Antimedia

Listen to him

Posted in Israel, Palestine by Deputy city editor on September 2, 2010

His reward is abuse. Ali Abunimah

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Holy Land

Posted in Israel, Palestine by Deputy city editor on June 14, 2010

wall

Jerusalem, 12 June 2010

On cria haro sur le Pluton

Posted in academic freedom, Books, Palestine, University of Michigan, zionism by Deputy city editor on October 22, 2007

‘Shocked’

Pluto Press better get itself a new distributor in America because the University of Michigan wants to be included out of any future relationship with the radical North London publisher of, amongst other works, Joel Kovel’s “Overcoming Zionism,” a passionate attack on the relgious foundations of the Jewish state which has the Zionist lobby on American campuses howling racism, amongst other things.

Other titles susceptible of inciting neocon and donor rage such as “Economics Transformed: Discovering the Brilliance of Marx,” are equally unlikely to find sympathetic defenders in the most senior echelons of the university, obsessed as they are with not offending the wallets.

Like Inspector Renault in Casablanca, who discovered gambling going on in Rick’s café while picking up his winnings, the university appears to be “shocked” to discover that Pluto was not simply a liberal press, but a – gasp! – radical one. (Although by European academic standards, it seems pretty tame!) So a divorce looms. Pluto will be a loser. Butthe university also, for caving in to a campaign of intellectual terrorism being waged on American campuses by a fanatical Zionist lobby that is taken seriously only in America. Even in Israel they tell these people to piss off.

This is a hot potato for the university mainly because it threatens the core function of the university presidency which is raising money.

On balance, those who want the book banned and Pluto banished from the precincts probably write bigger checks than critical outsiders. (The horrified faculty think Kovel makes some solid points, actually.)

Mary Coleman, the university president, and the university’s 300 development officers, do not want anyone upset. So it is time to pour oil on troubled waters with a statement (currently awaited) that I predict will be a masterwork in contradiction.

Carefully lawyered, the statement will give the university the chance to promise both sides that they have got what they want. My guess is that it will note a review of the contract with Pluto and note that it only has a few months to go in any case. Hence, the book will be distributed for now, but not later. Masterful!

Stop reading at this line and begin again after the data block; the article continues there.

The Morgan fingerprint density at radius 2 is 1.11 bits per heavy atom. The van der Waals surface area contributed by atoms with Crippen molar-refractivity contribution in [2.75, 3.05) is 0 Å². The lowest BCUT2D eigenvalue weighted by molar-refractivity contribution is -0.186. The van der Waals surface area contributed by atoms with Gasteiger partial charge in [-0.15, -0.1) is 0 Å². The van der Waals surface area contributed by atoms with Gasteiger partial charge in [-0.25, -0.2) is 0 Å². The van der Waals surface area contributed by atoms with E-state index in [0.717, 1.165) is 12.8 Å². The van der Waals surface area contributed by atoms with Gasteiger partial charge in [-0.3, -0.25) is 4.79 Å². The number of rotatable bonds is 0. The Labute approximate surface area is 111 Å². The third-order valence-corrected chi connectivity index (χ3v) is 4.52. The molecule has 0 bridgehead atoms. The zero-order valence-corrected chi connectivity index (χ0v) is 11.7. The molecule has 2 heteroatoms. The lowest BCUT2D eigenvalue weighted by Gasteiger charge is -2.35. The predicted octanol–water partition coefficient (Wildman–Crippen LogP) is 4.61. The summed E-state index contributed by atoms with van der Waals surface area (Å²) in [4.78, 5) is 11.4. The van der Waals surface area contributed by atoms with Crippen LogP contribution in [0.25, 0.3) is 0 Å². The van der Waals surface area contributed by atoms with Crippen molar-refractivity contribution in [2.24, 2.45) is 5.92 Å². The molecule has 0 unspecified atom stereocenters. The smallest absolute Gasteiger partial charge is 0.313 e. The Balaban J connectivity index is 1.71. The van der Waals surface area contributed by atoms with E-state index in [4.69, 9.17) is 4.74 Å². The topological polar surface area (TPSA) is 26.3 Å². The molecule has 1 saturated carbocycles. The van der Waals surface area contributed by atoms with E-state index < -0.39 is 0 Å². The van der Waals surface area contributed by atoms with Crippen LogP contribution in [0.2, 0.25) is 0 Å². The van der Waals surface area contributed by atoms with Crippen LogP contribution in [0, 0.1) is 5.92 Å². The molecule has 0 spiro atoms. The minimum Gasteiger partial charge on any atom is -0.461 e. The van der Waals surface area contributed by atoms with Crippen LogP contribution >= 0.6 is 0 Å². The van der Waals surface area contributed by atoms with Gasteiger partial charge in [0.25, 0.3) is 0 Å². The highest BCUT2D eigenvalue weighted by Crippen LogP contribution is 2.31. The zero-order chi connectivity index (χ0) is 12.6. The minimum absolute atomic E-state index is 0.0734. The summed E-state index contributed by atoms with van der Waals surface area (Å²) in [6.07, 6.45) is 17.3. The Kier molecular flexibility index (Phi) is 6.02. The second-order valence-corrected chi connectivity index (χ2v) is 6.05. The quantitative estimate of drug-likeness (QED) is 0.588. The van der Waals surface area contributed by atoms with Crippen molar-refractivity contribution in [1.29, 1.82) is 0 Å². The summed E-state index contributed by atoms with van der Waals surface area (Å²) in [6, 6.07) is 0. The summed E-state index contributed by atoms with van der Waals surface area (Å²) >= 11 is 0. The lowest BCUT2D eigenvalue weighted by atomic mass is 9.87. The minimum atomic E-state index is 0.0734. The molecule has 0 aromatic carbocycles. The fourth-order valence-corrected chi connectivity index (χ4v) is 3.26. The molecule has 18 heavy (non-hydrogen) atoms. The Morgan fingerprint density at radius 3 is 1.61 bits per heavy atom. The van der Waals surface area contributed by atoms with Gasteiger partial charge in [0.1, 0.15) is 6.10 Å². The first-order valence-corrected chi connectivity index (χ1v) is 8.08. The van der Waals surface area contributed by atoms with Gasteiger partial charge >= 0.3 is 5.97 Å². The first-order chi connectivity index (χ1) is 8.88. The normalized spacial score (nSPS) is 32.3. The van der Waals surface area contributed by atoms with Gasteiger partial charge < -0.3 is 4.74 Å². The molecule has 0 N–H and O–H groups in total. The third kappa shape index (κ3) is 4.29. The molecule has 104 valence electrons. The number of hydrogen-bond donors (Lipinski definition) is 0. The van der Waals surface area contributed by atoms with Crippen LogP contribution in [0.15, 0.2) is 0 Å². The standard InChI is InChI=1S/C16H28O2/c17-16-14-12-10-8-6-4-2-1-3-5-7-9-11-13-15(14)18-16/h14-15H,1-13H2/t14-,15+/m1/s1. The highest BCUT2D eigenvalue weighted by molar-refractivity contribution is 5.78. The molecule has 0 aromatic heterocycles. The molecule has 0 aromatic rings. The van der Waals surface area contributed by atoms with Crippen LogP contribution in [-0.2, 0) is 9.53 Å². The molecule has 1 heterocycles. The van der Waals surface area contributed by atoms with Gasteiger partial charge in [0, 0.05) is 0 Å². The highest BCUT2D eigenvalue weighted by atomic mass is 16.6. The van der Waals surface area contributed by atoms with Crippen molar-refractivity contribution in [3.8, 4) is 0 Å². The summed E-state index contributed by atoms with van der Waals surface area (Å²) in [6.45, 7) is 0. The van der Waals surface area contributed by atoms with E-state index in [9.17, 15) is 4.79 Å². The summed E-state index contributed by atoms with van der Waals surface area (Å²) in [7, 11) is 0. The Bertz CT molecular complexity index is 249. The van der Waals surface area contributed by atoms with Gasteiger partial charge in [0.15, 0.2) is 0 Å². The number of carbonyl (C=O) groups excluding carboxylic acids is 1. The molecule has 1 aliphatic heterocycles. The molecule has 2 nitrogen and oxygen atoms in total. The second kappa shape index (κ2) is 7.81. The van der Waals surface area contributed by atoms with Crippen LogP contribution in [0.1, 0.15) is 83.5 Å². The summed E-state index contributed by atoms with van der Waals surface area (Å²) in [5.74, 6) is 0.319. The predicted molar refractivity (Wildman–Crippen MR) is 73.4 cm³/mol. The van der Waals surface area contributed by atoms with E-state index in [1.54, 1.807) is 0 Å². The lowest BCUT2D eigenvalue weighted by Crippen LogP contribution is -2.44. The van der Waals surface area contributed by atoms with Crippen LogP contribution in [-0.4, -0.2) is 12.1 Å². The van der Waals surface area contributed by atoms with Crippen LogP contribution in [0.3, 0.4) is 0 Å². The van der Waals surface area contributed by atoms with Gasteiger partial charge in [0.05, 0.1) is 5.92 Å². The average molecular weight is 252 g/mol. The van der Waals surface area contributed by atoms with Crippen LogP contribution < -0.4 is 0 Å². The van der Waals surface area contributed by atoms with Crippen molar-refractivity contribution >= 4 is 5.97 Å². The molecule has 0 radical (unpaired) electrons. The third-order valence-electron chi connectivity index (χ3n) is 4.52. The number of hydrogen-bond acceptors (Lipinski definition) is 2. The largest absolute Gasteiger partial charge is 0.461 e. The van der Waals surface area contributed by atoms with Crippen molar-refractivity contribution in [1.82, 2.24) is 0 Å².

The fallout from this affair puts in play the future of the U-M Press, whose reputation has been badly damaged. When push came to shove, the press has represented itself poorly, to say the least.

Uppity stakeholders are asking questions previously left unasked. What is the press for? Money? Prestige? To widen the scope of human knowledge?

This is now an open question. Someone at the Michigan Daily should look at the finances. Meanwhile, it is clear that whatever else the press is for, it is not there to irritate donors nor to generate embarrassing headlines in the academic press and the blogosphere.

Will the U-M press continue under present management? It ought to be unlikely, but firing people is notoriously difficult on campus. Does Michigan have a future in the publishing business? This is only one of many unanswered questions, since U-M appears to have very little whatever in the way of a communications strategy.

The affair also renews the question of the power of the Zionist lobby on American campuses who have decided that any attack whatsoever on Zionism constuitutes racism and is hence inadmissible. Is discussion of Zionism about to be shut down? The affair sadly signals the possibility.

Meanwhile, Pluto will have to find itself another American distributor. It has an attractive list. But too scary for a nervous American university.

A coward on campus